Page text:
Thousands of people have jumped at the chance to transfer their defined benefit (DB) pension since the introduction of pension freedoms in 2015.
This has resulted in a range of unintended consequences over the years, including unsuitable advice and sky-high personal-indemnity insurance premiums for advisers.
But things have gone quiet recently, since the coronavirus hit.
Data from XPS Pensions Group, published on 14 April, showed that the number of people opting to transfer out of their DB pension in March had dropped to a record low and that transfer values fell 3 per cent.
Commenting on the impact of the pandemic, Mark Barlow, partner at XPS Pensions Group says: “With such volatile markets, it is perhaps unsurprising that transfer activity has fallen, as members shy away from big financial decisions in the current climate.”
Scott Gallacher, director and financial planner at Rowley Turton also believes people may be more wary of DB transfers due to the pandemic, as he points out: “Stock-market falls are a reminder that DB transfers are not a one-way bet and that people are taking on a lot of investment risk.”
However, there may be reasons other than the pandemic for the decline in DB-transfer numbers, as he suggests: “There was always going to be a rush for DB transfers due to the pension freedoms, but perhaps they have now had their day.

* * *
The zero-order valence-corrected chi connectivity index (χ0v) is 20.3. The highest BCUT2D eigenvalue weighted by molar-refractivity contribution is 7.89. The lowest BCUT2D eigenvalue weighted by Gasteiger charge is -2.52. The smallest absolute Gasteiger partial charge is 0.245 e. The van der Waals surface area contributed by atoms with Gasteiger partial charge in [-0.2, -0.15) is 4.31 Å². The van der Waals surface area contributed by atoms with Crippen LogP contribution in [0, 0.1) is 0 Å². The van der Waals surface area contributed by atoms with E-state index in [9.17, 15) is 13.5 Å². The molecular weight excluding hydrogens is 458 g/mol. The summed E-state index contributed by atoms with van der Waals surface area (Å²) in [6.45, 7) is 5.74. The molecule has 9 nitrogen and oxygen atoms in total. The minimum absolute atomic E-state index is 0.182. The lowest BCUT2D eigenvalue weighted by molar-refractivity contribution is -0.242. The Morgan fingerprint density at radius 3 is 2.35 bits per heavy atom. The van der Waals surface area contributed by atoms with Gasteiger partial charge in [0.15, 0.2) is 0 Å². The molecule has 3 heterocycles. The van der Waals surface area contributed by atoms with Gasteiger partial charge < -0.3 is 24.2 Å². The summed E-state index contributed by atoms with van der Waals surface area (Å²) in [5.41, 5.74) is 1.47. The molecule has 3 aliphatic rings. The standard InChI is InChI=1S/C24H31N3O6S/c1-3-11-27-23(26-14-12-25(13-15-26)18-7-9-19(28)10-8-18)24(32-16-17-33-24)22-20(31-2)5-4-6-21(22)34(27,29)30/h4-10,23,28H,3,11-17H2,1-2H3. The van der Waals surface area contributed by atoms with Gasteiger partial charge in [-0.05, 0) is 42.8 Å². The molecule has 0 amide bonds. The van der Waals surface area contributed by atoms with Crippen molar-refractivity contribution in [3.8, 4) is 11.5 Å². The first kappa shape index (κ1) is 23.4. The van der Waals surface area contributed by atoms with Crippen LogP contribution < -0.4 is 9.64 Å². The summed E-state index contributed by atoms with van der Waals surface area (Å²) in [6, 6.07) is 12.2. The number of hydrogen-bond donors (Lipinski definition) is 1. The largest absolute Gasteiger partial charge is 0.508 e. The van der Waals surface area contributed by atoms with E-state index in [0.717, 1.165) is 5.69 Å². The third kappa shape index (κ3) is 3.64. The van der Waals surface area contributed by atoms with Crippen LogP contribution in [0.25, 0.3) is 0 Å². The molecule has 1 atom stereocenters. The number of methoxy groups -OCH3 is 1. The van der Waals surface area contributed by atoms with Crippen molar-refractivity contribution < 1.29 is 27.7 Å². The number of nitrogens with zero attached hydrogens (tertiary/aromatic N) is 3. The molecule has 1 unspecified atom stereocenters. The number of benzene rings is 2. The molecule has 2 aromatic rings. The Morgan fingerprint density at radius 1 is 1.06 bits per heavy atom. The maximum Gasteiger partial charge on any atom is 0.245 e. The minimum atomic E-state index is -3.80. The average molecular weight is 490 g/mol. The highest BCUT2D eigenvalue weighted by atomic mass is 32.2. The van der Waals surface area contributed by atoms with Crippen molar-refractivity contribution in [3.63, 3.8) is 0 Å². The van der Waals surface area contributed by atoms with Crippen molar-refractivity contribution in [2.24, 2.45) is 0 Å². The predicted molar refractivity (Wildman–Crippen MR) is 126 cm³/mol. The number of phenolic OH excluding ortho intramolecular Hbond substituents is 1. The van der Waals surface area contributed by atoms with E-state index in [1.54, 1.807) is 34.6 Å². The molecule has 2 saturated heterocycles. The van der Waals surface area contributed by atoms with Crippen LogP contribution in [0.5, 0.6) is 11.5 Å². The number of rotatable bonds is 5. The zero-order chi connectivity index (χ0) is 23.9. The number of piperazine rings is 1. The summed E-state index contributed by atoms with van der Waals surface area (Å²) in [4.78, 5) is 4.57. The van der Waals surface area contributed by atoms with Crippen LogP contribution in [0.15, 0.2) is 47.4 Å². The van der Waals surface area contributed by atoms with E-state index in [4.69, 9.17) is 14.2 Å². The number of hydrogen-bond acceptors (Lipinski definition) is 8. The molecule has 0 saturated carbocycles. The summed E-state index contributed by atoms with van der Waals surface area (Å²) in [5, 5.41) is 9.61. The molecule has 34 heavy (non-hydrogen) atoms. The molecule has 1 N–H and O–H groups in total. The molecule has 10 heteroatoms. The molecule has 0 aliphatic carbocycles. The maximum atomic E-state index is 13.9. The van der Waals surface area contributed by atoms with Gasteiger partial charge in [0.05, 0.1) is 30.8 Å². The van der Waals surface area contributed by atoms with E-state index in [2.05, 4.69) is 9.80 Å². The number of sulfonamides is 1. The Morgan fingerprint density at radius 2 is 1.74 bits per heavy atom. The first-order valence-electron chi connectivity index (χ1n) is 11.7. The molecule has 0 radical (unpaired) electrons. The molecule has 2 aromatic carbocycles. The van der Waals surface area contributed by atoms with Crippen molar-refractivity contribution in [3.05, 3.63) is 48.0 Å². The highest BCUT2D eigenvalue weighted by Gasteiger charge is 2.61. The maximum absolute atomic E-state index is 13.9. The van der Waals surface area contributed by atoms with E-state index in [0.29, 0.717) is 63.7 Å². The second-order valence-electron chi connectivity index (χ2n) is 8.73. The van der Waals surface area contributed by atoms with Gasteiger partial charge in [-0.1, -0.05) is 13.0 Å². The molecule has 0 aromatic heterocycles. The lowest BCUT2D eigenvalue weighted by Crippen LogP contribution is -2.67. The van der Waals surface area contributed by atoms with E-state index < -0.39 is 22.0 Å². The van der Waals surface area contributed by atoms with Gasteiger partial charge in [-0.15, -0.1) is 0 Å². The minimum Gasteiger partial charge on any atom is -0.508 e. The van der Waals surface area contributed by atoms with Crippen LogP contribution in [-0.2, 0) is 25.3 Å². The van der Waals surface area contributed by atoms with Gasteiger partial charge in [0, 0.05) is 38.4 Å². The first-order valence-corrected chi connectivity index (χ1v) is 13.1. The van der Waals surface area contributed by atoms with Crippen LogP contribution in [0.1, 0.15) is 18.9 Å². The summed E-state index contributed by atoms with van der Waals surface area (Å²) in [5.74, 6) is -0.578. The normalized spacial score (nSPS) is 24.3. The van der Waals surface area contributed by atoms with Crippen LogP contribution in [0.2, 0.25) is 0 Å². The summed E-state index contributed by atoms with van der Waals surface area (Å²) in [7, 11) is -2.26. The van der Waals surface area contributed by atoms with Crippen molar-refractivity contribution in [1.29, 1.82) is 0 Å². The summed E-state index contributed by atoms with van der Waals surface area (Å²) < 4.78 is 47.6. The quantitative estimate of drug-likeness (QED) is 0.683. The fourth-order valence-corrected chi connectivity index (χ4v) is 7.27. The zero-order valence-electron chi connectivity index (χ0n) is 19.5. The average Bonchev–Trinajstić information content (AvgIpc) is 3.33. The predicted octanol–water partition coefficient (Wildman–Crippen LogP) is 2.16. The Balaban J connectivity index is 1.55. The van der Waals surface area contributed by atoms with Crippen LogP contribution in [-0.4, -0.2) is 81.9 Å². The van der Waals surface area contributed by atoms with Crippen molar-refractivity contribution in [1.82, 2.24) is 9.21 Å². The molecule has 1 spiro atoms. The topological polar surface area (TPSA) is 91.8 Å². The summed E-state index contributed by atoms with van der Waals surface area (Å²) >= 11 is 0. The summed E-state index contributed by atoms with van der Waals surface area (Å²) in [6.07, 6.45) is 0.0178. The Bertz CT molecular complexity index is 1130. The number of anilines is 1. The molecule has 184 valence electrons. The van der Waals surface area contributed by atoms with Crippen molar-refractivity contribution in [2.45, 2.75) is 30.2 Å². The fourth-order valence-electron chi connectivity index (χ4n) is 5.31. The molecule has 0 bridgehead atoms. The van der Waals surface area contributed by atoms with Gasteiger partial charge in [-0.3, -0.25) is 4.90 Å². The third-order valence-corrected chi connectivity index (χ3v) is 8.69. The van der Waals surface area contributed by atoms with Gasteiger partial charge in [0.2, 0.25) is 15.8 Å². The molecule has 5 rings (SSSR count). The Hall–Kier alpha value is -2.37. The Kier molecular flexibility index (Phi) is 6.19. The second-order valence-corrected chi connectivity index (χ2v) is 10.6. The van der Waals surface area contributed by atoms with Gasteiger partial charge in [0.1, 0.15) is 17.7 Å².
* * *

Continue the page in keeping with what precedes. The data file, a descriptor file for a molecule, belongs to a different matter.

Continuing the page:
"It is also harder for people to get advice – advisers are pulling out of the market.”
Suspension of DB transfers
There is another significant reason why fewer scheme members are transferring their DB pension at the moment – in some cases the decision may be out of their hands.
Given current circumstances, The Pensions Regulator has given trustees free rein to suspend transfer activity for three months.
This has resulted in uncertainty around DB transfers and made it harder for people to instigate or complete a transfer.
As Fiona Tait, technical director at Intelligent Pensions observes: “If, as some people have suggested, the FCA’s covert objective is to bring a halt to DB transfers, then Covid-19 has most certainly done them a favour.
“Even before The Pension Regulator’s announcement of a voluntary three-month suspension, people were already complaining about the requirement to take financial advice on funds valued at over £30,000 and the lack of advisers able and willing to recommend a transfer.
"The new rules mean that someone who has already found and paid for advice could find they are prevented from proceeding at the eleventh hour.
“With each scheme making its own decision it is also very difficult for advisers to predict when or if this might happen to their individual clients. The schemes we have spoken to so far are mostly saying the situation is ‘under review’”.
And schemes may have to make some tricky decisions around whether and when to suspend processing of transfer requests, as Ms. Tait adds: “There are several key points to consider and unfortunately, most of them are double-edged.”